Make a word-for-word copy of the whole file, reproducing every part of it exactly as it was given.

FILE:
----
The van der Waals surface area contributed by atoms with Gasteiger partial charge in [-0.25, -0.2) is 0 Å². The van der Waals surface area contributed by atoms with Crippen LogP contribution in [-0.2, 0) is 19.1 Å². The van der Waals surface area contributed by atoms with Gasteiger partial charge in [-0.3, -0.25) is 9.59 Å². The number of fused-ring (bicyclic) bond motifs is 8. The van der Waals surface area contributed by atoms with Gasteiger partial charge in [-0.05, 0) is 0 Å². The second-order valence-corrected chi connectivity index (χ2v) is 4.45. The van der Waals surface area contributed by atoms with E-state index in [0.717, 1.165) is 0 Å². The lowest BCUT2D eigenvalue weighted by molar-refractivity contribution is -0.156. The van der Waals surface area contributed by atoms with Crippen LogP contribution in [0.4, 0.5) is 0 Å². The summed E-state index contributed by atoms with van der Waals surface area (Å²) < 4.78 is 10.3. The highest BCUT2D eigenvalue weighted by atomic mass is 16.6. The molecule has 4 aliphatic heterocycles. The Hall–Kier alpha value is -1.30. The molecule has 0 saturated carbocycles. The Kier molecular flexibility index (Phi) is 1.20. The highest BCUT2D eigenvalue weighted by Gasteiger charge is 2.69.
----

The van der Waals surface area contributed by atoms with Gasteiger partial charge in [-0.25, -0.2) is 0 Å². The van der Waals surface area contributed by atoms with Crippen LogP contribution in [-0.2, 0) is 19.1 Å². The van der Waals surface area contributed by atoms with Gasteiger partial charge in [-0.3, -0.25) is 9.59 Å². The number of fused-ring (bicyclic) bond motifs is 8. The van der Waals surface area contributed by atoms with Gasteiger partial charge in [-0.05, 0) is 0 Å². The second-order valence-corrected chi connectivity index (χ2v) is 4.45. The van der Waals surface area contributed by atoms with E-state index in [0.717, 1.165) is 0 Å². The lowest BCUT2D eigenvalue weighted by molar-refractivity contribution is -0.156. The van der Waals surface area contributed by atoms with Crippen LogP contribution in [0.4, 0.5) is 0 Å². The summed E-state index contributed by atoms with van der Waals surface area (Å²) < 4.78 is 10.3. The highest BCUT2D eigenvalue weighted by atomic mass is 16.6. The molecule has 4 aliphatic heterocycles. The Hall–Kier alpha value is -1.30. The molecule has 0 saturated carbocycles. The Kier molecular flexibility index (Phi) is 1.20. The highest BCUT2D eigenvalue weighted by Gasteiger charge is 2.69.